Choicepoint Precision Marketing

Could WikiLeaks Get Your Secrets?
March 8, 2011

In the spring of 2010, U.S. Army Pfc. Bradley Manning, serving with the 10th Mountain Division in Iraq, hacked into U.S. Government computers and allegedly downloaded almost 750,000 military and diplomatic documents.

All of them were confidential—and many classified in various categories of “eyes only” and “secret”—that would not only prove embarrassing to American and foreign diplomats, but also could put at risk the lives of American and indigenous operatives in war zones and sensitive posts around the world.

Pfc. Manning allegedly handed over this massive trove of internal state secrets to a shadowy, gaunt 6-foot-2 Australian agitator—Julian Assange, proprietor of the notorious information sieve, WikiLeaks.com.

When Assange and his cohorts at WikiLeaks began releasing this sensational material to the media, they professed indignation and outrage at the theft. Whereupon newspapers and 200 websites published the stuff (in the interests of “transparency”), gleefully dumping a bucket of gore all over the diplomatic and military people and organizations of countries all around the globe.

Julian Assange is now in a desperate struggle with British authorities to avoid extradition to Sweden where he faces rape charges. A Swedish jail is not a pleasant prospect. However, his real fear is that Sweden will turn him over to U.S. authorities.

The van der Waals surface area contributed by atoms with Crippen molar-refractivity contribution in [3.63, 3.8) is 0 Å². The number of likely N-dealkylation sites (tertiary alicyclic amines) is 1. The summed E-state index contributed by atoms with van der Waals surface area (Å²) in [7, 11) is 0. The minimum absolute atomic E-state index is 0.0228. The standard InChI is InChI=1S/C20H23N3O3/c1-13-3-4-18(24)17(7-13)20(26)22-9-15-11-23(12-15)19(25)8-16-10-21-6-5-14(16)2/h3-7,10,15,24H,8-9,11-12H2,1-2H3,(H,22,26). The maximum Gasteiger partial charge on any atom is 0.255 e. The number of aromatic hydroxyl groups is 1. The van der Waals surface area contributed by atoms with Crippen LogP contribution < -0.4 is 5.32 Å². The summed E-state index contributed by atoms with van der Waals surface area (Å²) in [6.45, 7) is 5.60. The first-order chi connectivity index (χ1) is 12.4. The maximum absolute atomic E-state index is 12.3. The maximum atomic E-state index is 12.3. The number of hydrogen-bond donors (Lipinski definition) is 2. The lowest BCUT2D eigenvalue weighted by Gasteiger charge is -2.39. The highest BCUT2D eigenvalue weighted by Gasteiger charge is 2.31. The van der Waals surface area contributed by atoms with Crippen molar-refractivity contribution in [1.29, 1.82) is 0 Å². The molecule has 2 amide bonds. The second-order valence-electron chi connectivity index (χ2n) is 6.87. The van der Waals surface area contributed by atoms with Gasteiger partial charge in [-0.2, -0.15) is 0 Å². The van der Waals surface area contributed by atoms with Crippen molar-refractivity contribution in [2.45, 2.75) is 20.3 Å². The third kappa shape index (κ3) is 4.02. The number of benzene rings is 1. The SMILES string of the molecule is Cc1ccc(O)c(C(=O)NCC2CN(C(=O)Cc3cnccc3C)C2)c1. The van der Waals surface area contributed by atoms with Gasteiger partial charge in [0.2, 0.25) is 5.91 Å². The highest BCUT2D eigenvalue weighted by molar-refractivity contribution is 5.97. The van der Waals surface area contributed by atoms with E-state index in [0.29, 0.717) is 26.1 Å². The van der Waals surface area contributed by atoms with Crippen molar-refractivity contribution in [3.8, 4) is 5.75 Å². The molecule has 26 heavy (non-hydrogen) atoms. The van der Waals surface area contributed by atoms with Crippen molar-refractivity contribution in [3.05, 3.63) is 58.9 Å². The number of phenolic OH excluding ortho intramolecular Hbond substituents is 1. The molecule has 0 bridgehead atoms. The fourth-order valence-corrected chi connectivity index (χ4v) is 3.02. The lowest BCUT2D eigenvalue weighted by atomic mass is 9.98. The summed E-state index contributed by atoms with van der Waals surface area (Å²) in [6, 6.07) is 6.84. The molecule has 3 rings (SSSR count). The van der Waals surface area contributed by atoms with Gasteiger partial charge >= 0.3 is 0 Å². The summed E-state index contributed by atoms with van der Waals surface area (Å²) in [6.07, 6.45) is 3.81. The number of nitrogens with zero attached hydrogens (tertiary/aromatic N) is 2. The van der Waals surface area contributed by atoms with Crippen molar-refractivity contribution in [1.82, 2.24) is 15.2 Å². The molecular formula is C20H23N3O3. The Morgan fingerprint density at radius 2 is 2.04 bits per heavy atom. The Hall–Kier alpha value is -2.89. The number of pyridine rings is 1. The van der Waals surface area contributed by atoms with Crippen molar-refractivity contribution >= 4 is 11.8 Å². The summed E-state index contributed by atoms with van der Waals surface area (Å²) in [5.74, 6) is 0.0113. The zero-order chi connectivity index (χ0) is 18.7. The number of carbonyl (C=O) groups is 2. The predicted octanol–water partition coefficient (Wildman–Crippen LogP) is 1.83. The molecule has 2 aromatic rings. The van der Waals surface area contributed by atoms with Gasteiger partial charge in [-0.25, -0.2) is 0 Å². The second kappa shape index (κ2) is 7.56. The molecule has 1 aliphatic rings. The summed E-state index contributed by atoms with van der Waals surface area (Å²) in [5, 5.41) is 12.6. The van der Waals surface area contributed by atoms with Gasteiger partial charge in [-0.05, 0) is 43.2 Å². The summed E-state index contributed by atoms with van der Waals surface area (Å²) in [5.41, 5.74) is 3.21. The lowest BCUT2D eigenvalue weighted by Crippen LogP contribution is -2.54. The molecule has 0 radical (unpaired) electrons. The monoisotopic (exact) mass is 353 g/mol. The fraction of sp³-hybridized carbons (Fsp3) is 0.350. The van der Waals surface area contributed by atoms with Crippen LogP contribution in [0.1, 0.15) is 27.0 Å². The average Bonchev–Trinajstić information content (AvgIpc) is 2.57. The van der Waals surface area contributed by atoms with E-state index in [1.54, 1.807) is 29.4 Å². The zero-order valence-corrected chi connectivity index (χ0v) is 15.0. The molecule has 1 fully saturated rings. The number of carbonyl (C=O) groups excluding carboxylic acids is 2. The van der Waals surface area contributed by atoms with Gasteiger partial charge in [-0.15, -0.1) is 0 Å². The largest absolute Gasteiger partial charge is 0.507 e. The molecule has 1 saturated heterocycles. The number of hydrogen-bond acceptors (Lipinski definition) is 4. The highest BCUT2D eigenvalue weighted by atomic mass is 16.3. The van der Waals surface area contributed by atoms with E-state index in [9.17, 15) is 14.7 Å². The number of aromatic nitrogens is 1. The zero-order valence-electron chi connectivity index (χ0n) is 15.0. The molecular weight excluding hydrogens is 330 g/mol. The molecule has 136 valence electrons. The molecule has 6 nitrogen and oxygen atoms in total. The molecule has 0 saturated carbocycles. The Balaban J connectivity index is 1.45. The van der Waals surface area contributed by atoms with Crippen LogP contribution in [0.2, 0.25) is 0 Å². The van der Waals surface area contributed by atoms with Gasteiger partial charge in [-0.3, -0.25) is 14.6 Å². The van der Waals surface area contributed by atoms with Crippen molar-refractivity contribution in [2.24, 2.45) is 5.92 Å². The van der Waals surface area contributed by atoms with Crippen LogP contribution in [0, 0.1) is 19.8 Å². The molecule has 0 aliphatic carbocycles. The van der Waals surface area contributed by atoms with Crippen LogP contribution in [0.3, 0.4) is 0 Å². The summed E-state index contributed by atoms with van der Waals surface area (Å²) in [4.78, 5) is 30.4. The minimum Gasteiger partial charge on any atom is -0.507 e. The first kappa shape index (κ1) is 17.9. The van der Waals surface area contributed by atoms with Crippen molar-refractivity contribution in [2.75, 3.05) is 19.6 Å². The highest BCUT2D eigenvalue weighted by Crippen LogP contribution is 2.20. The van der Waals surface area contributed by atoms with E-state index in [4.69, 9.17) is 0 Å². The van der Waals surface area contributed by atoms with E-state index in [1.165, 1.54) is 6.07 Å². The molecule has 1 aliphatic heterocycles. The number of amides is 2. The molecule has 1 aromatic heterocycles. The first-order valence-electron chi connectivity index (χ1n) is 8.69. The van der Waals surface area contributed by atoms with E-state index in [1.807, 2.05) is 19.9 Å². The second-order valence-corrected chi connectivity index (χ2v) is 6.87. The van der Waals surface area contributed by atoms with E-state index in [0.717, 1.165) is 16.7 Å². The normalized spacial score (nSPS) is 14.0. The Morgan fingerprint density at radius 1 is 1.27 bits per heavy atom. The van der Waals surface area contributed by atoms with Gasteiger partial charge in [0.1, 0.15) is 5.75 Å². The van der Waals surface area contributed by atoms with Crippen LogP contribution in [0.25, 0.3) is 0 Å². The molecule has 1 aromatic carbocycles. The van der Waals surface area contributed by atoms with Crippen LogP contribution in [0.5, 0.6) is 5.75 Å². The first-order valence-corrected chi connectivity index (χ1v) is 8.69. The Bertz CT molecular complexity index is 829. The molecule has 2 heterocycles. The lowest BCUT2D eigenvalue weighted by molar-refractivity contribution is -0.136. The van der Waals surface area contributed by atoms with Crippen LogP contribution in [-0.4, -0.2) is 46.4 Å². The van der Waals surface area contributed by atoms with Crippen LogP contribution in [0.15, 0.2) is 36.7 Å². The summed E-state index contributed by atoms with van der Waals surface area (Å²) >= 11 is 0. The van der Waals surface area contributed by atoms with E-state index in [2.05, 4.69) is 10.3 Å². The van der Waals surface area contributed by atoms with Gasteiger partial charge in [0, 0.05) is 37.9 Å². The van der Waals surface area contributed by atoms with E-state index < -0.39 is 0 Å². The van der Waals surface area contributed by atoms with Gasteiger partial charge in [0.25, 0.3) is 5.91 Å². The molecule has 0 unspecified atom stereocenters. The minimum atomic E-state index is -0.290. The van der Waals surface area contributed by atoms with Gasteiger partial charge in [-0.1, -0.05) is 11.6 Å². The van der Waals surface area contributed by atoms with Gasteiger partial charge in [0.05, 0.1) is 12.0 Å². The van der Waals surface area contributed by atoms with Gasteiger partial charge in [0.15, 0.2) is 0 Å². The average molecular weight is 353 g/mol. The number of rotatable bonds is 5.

For the past seven months, Pfc. Manning has been held in a Marine brig in Quantico, Va., where is kept in solitary confinement for 23 hours a day with little exercise, no possessions and very limited contact with the outside world.

With 22 new counts against Pfc. Manning reported last week, the federal government threw down the gauntlet:

ADDITIONAL CHARGE I: VIOLATION OF THE UCMJ. ARTICLE 104.
THE SPECIFICATION
: In that Private First Bradley E. Manning, U.S. Army, did, at or near Contingency Operating Station Hammer, Iraq, between on or about 1 November 2009 and on or about 27 May 2010, without proper authority, knowingly give intelligence to the enemy, through indirect means.

Giving intelligence to the enemy is capital offence.

Is a very bruised and angered U.S. government setting the stage for trials that would put Pfc. Bradley Manning and Julian Assange in front of firing squads?

In terms of our lives and careers, this grand theft and leak of sensitive information has huge ramifications for everyone in the private sector—hiring practices, safeguarding of company secrets and who has access to them.

How hack-proof is your confidential data?

Who has access to the most sensitive data in your organization?

Who hired those people and what might be their personal agendas?

Remember, once something is out on the Internet, it’s there for your lifetime and beyond.

Reed Elsevier buys ChoicePoint for $3.6 billion in cash
February 22, 2008

ATLANTA: ChoicePoint Inc., a 1997 spinoff of credit agency Equifax, is being acquired by the parent of LexisNexis in a cash deal worth $3.6 billion (€2.44 billion), a major premium for a company that weathered an embarrassing breach of its database, federal investigations and a stock-trading probe of its top two executives.